A closer look into this claim we find that it doesn’t hold water either.  First of all Jesus’ Eucharistic talk ends with verse 58.  The dialogue of verses 60-70 occurs later and deals with faith, not the Eucharist.  Read verse 59, you will see how Jesus has moved on past the subject of the Eucharist.  Second of all, the word “spirit” is nowhere used in the Bible to mean “symbolic.”  The spiritual is just as real as the material.  Thirdly, in verse 63, Jesus is contrasting the natural or carnal man (“the flesh“) with the spiritual or faith-filled man.  Read 1 Cor 2:14-3:4 for a really good explanation of what Jesus means by “the flesh.”  Note that Jesus says “my flesh” when discussing  the Eucharist.  He says “the flesh” when referring to the carnal man who will not believe anything beyond his senses and reason.  No Christian believes that Jesus’ flesh is “of no avail,” for His flesh was the means of our redemption.  Finally, the last point here, note that the unbelieving disciples leave Jesus after verse 63–they would not have left at this point if Jesus had assured them that He was only  speaking symbolically.  This is the only time recorded in the New Testament that any of Jesus’ disciples left Him because they found a doctrine of His too hard to accept.  Of the twelve Apostles, apparently only Judas rejected the Eucharist (Jn 6:70-71).

Now read the other Eucharistic Bible passages.  Again and again the biblical language indicates the Real Presence of Christ in the Eucharist.  Note the strong language of St. Paul in 1 Cor 11:27, “whoever eats the bread or drinks the cup of the Lord unworthily sins against the body and blood of the Lord.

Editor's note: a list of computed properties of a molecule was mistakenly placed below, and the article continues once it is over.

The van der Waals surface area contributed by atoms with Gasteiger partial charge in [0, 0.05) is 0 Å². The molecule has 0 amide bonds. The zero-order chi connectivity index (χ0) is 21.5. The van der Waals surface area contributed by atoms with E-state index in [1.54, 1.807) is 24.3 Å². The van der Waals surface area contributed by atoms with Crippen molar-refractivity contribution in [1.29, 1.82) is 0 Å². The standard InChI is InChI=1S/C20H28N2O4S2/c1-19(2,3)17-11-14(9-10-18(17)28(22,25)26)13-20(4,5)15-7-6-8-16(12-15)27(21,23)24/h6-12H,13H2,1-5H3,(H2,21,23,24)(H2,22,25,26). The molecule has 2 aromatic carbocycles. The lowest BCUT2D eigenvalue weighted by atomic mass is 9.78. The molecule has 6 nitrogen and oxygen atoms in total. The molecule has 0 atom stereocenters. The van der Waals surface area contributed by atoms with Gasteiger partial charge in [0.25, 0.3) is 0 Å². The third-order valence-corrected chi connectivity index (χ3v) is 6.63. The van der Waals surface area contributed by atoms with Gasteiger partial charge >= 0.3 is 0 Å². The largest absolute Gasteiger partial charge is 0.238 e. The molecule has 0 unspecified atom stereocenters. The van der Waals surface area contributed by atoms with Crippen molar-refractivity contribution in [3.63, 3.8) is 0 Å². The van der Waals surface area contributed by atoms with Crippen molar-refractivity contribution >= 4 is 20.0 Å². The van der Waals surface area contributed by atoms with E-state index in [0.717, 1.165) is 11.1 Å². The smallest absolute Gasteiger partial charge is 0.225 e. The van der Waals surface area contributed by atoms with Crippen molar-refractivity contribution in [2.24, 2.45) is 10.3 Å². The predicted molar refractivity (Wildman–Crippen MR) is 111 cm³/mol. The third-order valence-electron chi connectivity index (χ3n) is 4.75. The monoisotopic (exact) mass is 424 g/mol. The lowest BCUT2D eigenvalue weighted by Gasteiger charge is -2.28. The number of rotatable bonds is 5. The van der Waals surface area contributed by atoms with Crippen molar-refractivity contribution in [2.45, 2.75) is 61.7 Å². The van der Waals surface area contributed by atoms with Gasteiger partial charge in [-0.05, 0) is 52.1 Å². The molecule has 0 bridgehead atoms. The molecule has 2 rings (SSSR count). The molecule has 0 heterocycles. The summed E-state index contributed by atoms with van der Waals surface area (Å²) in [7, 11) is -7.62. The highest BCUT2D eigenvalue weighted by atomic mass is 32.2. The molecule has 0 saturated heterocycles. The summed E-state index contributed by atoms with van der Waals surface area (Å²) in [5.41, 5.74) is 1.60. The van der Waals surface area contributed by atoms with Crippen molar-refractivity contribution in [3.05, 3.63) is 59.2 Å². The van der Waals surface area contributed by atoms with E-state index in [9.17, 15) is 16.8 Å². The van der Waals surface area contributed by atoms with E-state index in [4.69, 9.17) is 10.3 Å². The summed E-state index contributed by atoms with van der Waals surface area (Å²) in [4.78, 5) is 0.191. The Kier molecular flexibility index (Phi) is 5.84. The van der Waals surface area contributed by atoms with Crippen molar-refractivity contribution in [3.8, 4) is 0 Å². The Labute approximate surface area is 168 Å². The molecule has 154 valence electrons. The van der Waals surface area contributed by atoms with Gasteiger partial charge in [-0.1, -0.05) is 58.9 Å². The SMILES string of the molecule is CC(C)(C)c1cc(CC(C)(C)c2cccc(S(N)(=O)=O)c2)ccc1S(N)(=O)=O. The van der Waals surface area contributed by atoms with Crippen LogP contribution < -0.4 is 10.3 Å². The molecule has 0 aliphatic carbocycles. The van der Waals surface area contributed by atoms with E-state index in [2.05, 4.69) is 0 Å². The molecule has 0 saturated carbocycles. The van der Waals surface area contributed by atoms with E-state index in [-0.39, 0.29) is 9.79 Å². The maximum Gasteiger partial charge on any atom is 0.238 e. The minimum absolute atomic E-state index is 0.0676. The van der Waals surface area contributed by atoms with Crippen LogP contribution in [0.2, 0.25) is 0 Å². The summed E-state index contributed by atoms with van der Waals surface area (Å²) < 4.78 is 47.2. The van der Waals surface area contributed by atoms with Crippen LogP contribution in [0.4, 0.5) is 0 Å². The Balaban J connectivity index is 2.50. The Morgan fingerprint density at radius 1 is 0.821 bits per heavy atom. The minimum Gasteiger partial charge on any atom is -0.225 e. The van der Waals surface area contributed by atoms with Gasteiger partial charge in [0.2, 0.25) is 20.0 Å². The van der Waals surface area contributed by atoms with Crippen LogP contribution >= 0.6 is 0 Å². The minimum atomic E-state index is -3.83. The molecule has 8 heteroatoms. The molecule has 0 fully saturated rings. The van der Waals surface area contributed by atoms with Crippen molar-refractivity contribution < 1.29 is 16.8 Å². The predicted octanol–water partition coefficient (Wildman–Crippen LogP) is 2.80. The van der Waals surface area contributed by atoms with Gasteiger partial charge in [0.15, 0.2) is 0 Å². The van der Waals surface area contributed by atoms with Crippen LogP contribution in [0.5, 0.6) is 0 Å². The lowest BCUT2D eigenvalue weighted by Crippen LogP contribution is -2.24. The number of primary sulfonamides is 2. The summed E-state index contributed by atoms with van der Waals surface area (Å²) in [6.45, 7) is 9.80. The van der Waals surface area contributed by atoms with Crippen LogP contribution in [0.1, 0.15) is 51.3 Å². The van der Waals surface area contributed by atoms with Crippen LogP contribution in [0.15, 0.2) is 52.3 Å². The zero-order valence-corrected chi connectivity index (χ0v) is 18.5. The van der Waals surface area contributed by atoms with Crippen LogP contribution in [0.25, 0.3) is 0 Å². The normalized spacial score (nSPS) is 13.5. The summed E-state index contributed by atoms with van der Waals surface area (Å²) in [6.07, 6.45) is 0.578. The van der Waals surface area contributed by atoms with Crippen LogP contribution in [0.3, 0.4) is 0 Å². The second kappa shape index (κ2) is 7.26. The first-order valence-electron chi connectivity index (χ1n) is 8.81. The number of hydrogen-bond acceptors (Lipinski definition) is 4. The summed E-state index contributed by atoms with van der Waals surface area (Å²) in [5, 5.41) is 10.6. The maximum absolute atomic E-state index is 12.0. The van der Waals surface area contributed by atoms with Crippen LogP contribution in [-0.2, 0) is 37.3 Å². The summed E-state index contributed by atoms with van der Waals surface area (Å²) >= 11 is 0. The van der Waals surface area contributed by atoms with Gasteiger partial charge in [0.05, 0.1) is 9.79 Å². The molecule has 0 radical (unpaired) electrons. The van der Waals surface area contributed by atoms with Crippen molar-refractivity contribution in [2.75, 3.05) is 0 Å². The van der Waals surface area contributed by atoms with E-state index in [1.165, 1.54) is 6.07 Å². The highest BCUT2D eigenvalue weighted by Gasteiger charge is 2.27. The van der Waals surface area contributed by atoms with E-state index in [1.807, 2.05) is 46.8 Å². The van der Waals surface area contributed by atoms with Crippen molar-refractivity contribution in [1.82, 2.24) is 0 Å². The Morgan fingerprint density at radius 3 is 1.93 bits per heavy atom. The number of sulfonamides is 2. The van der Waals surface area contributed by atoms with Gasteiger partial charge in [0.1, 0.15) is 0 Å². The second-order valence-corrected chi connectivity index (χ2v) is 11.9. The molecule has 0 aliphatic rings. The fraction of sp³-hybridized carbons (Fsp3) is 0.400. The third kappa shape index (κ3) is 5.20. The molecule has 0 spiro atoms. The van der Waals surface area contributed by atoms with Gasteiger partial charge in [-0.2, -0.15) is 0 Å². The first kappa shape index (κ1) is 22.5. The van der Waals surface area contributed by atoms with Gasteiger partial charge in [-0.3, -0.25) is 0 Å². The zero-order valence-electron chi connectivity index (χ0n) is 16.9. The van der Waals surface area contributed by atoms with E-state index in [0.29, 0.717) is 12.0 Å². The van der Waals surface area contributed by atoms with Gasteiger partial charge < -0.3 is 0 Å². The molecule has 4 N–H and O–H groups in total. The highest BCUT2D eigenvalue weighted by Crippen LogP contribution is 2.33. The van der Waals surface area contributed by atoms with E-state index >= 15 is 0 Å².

In the Aramaic language that Our Lord spoke, to symbolically “eat the flesh” or “drink the blood” of someone meant to persecute and assault him.  See Ps 27:2; Isaiah 9:18-20; Isaiah 49:26; Micah 3:3; 2 Sam 23:15-17; and Rev 17:6, 16.  Thus, if Jesus were only speaking symbolically about eating His flesh and drinking His blood, as the Protestants say, then what He really meant was “whoever persecutes and assaults me will have eternal life.”  This of course, makes nonsense of the passage!

Consider Christ’s use of bread and wine at the Last Supper.  Bread and wine are not normal or natural symbols of flesh and blood.  Yet in all four Last Supper accounts Jesus tells us plainly that “this IS my body” and “this IS my blood.”  Never is there a hint that He is speaking symbolically.  Either the symbols would have been clearly explained if He were speaking symbolically (which is not the case) or Jesus spoke literally (which is the case!).

Sometimes a non-Catholic will insist that we Catholics, because of our belief about the Eucharist, engage in cannibalism and violate the biblical prohibition on the drinking of blood.  It was exactly his misunderstanding that led the unbelieving Jews and disciples in John 6 to reject Jesus when he spoke about the need to eat His body and drink His blood.  The believing disciples were rewarded for their faith at the Last Supper.  Jesus revealed to them that they would receive His body and blood in the sacrament of the Holy Eucharist, not in the bloody, cannibalistic way the unbelievers had imagined.